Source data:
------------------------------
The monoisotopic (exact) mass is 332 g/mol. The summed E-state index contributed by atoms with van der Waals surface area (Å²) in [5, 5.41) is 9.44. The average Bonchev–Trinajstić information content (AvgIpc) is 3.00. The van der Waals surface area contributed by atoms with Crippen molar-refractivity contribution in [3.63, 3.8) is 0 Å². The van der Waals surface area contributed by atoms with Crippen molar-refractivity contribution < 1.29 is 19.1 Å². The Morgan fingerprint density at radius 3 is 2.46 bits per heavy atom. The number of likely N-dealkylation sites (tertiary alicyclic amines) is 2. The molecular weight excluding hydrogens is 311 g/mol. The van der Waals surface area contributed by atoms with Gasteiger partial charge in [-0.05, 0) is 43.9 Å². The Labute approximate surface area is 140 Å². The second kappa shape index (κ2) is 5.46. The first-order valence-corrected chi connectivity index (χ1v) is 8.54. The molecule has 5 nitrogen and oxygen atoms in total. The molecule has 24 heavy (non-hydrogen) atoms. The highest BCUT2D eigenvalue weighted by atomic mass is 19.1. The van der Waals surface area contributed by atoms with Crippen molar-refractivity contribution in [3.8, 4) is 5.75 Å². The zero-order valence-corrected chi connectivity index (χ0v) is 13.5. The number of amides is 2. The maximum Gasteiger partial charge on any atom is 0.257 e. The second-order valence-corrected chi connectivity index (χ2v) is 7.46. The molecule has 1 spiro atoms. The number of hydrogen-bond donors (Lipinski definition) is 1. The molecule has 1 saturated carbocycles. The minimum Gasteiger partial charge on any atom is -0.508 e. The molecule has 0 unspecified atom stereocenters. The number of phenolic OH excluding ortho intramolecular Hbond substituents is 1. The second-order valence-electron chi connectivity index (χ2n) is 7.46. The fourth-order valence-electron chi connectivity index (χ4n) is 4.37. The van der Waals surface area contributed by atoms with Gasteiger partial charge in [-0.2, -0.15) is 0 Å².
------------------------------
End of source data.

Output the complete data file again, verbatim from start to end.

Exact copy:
The monoisotopic (exact) mass is 332 g/mol. The summed E-state index contributed by atoms with van der Waals surface area (Å²) in [5, 5.41) is 9.44. The average Bonchev–Trinajstić information content (AvgIpc) is 3.00. The van der Waals surface area contributed by atoms with Crippen molar-refractivity contribution in [3.63, 3.8) is 0 Å². The van der Waals surface area contributed by atoms with Crippen molar-refractivity contribution < 1.29 is 19.1 Å². The Morgan fingerprint density at radius 3 is 2.46 bits per heavy atom. The number of likely N-dealkylation sites (tertiary alicyclic amines) is 2. The molecular weight excluding hydrogens is 311 g/mol. The van der Waals surface area contributed by atoms with Gasteiger partial charge in [-0.05, 0) is 43.9 Å². The Labute approximate surface area is 140 Å². The second kappa shape index (κ2) is 5.46. The first-order valence-corrected chi connectivity index (χ1v) is 8.54. The molecule has 5 nitrogen and oxygen atoms in total. The molecule has 24 heavy (non-hydrogen) atoms. The highest BCUT2D eigenvalue weighted by atomic mass is 19.1. The van der Waals surface area contributed by atoms with Crippen molar-refractivity contribution in [3.8, 4) is 5.75 Å². The zero-order valence-corrected chi connectivity index (χ0v) is 13.5. The number of amides is 2. The maximum Gasteiger partial charge on any atom is 0.257 e. The second-order valence-corrected chi connectivity index (χ2v) is 7.46. The molecule has 1 spiro atoms. The number of hydrogen-bond donors (Lipinski definition) is 1. The molecule has 1 saturated carbocycles. The minimum Gasteiger partial charge on any atom is -0.508 e. The molecule has 0 unspecified atom stereocenters. The number of phenolic OH excluding ortho intramolecular Hbond substituents is 1. The second-order valence-electron chi connectivity index (χ2n) is 7.46. The fourth-order valence-electron chi connectivity index (χ4n) is 4.37. The van der Waals surface area contributed by atoms with Gasteiger partial charge in [-0.2, -0.15) is 0 Å².